Yeah, that’s a long title, but I want it to be easily searchable on the web.
I have an Intel-based Mac Mini running Mac OS X Tiger. I recently procured a Snow Leopard DVD and read that you can, in fact, upgrade from Tiger to Snow Leopard. Snow Leopard has some cool new features that I thought I’d like, so I gave it a shot.
I inserted the DVD and the finder window came up showing me the “Install Mac OS X” option and I double-clicked on it. It told me it had to reboot in order to perform the installation, so I said okay and it rebooted.
(Note that I didn’t care what happened to my existing installation, files, etc… this machine is used for web application testing, so I don’t care if I wipe everything or not).
After a few minutes, the installer came up and asked me what language I wanted to use (English) and I continued the install. It thought about things for a while and then told me:
Mac OS X cannot be installed on this machine because it does not have enough memory.
My options at this point were: Restore from Backup and Reboot. I chose the latter, thinking that the DVD would eject and I’d be back to using my old Tiger install.
Instead, the DVD stayed in the drive and, after the reboot, the whole process repeated — basically, I was asked what language I wanted and then told that my computer didn’t have enough memory to install Snow Leopard. 😦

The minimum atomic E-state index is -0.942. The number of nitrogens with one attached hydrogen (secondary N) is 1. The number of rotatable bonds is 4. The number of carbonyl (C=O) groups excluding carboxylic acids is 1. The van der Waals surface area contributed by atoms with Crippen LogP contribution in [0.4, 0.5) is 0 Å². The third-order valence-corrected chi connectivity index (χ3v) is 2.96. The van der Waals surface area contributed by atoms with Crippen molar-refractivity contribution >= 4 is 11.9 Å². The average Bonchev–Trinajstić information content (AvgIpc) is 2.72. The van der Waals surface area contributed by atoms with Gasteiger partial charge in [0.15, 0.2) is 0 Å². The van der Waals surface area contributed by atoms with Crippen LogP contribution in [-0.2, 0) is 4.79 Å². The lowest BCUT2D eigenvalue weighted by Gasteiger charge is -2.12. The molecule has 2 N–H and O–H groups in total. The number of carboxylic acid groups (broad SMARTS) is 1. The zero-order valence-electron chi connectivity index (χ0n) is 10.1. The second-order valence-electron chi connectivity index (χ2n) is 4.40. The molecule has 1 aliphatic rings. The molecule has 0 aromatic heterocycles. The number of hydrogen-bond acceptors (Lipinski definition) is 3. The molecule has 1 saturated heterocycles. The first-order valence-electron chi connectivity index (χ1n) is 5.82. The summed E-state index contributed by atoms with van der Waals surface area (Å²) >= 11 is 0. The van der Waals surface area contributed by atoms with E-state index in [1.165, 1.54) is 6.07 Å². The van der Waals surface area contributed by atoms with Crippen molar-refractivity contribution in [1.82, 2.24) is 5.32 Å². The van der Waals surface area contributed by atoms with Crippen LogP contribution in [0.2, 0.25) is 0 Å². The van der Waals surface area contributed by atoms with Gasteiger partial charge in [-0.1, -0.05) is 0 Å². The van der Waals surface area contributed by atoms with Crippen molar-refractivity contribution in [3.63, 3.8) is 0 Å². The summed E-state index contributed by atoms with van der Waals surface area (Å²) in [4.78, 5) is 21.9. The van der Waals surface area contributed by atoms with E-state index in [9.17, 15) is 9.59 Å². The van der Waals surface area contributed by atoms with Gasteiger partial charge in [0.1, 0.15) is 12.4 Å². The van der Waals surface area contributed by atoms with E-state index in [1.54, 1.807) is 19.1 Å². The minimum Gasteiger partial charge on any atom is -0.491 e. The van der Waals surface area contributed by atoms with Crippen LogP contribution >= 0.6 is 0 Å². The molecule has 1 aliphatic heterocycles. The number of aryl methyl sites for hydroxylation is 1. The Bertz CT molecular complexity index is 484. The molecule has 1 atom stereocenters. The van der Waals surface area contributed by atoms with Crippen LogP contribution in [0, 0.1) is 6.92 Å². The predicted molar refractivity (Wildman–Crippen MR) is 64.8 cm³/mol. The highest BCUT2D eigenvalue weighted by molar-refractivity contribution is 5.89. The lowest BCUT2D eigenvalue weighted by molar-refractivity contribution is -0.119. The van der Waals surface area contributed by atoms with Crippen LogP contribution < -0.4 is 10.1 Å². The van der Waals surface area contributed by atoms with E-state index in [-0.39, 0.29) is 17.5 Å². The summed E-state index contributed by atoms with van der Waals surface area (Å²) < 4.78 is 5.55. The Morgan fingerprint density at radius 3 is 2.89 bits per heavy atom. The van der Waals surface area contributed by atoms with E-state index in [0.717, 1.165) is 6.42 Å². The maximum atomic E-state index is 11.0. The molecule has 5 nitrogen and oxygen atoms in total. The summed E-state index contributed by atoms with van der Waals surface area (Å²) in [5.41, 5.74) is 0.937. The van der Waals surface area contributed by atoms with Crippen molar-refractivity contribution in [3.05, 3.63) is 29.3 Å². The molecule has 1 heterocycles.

So, I tried the most obvious thing any Mac user would do: I pressed the eject button on the keyboard. No dice. I held the eject button down for what must have been 2 minutes. Nothing.
I tried Googling for answers. Lots of people giving various suggestions, none of which was working for me. CTRL-COMMAND-O-F apparently doesn’t work on Intel Macs. Holding OPTION during boot did nothing. Holding EJECT did nothing. Holding the mouse button down did nothing. I was seriously contemplating cracking open the machine to extract the DVD.
Someone suggested plugging the mouse button directly into the Mac, because some USB hubs don’t work quite right at initial boot. I have a Mac keyboard with my mouse plugged directly into that. That’s about as directly-plugged as you can get, right?
Well, apparently not. I moved by USB mouse from the keyboard to the back of the Mac Mini and held down the mouse during boot. Voile! Out popped the DVD.
So, anyone having similar problems can try this trick. It may save you from tearing-open your Mac Mini, or tearing-out your hair.